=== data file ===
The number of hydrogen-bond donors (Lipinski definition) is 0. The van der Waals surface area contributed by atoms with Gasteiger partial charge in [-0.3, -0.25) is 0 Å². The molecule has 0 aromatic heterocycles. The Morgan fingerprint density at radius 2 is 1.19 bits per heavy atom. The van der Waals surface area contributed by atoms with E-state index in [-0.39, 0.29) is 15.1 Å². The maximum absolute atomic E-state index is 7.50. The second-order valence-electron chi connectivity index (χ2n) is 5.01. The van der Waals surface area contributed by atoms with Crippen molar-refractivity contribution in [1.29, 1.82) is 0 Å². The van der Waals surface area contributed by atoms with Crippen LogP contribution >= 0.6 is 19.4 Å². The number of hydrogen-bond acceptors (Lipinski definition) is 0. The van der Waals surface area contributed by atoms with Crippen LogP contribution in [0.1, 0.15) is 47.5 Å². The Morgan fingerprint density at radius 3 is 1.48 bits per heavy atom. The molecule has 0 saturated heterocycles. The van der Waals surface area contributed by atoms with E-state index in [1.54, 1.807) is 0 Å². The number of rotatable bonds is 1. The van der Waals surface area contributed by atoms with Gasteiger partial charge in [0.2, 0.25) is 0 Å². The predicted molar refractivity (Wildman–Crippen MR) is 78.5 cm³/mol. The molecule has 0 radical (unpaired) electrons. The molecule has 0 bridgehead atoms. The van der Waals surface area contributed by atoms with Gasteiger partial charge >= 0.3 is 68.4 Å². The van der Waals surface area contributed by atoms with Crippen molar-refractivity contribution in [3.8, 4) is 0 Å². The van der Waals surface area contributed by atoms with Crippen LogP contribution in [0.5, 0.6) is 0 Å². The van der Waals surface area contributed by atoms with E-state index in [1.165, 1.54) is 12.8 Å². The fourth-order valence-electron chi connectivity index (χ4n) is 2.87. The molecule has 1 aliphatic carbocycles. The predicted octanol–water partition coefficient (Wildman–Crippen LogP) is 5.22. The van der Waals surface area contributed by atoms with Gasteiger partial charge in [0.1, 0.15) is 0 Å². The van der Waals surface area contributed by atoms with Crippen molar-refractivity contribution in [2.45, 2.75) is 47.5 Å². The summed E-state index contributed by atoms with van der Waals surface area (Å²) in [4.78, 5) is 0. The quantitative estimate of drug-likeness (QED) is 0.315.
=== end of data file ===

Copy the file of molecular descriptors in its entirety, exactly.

The number of hydrogen-bond donors (Lipinski definition) is 0. The van der Waals surface area contributed by atoms with Gasteiger partial charge in [-0.3, -0.25) is 0 Å². The molecule has 0 aromatic heterocycles. The Morgan fingerprint density at radius 2 is 1.19 bits per heavy atom. The van der Waals surface area contributed by atoms with E-state index in [-0.39, 0.29) is 15.1 Å². The maximum absolute atomic E-state index is 7.50. The second-order valence-electron chi connectivity index (χ2n) is 5.01. The van der Waals surface area contributed by atoms with Crippen molar-refractivity contribution in [1.29, 1.82) is 0 Å². The van der Waals surface area contributed by atoms with Crippen LogP contribution >= 0.6 is 19.4 Å². The number of hydrogen-bond acceptors (Lipinski definition) is 0. The van der Waals surface area contributed by atoms with Crippen LogP contribution in [0.1, 0.15) is 47.5 Å². The Morgan fingerprint density at radius 3 is 1.48 bits per heavy atom. The molecule has 0 saturated heterocycles. The van der Waals surface area contributed by atoms with E-state index in [1.54, 1.807) is 0 Å². The number of rotatable bonds is 1. The van der Waals surface area contributed by atoms with Gasteiger partial charge in [0.2, 0.25) is 0 Å². The predicted molar refractivity (Wildman–Crippen MR) is 78.5 cm³/mol. The molecule has 0 radical (unpaired) electrons. The molecule has 0 bridgehead atoms. The van der Waals surface area contributed by atoms with Gasteiger partial charge >= 0.3 is 68.4 Å². The van der Waals surface area contributed by atoms with Crippen molar-refractivity contribution in [3.8, 4) is 0 Å². The van der Waals surface area contributed by atoms with Crippen LogP contribution in [0.5, 0.6) is 0 Å². The van der Waals surface area contributed by atoms with E-state index in [1.165, 1.54) is 12.8 Å². The fourth-order valence-electron chi connectivity index (χ4n) is 2.87. The molecule has 1 aliphatic carbocycles. The predicted octanol–water partition coefficient (Wildman–Crippen LogP) is 5.22. The van der Waals surface area contributed by atoms with Gasteiger partial charge in [0.1, 0.15) is 0 Å². The van der Waals surface area contributed by atoms with Crippen molar-refractivity contribution in [2.45, 2.75) is 47.5 Å². The summed E-state index contributed by atoms with van der Waals surface area (Å²) in [4.78, 5) is 0. The quantitative estimate of drug-likeness (QED) is 0.315.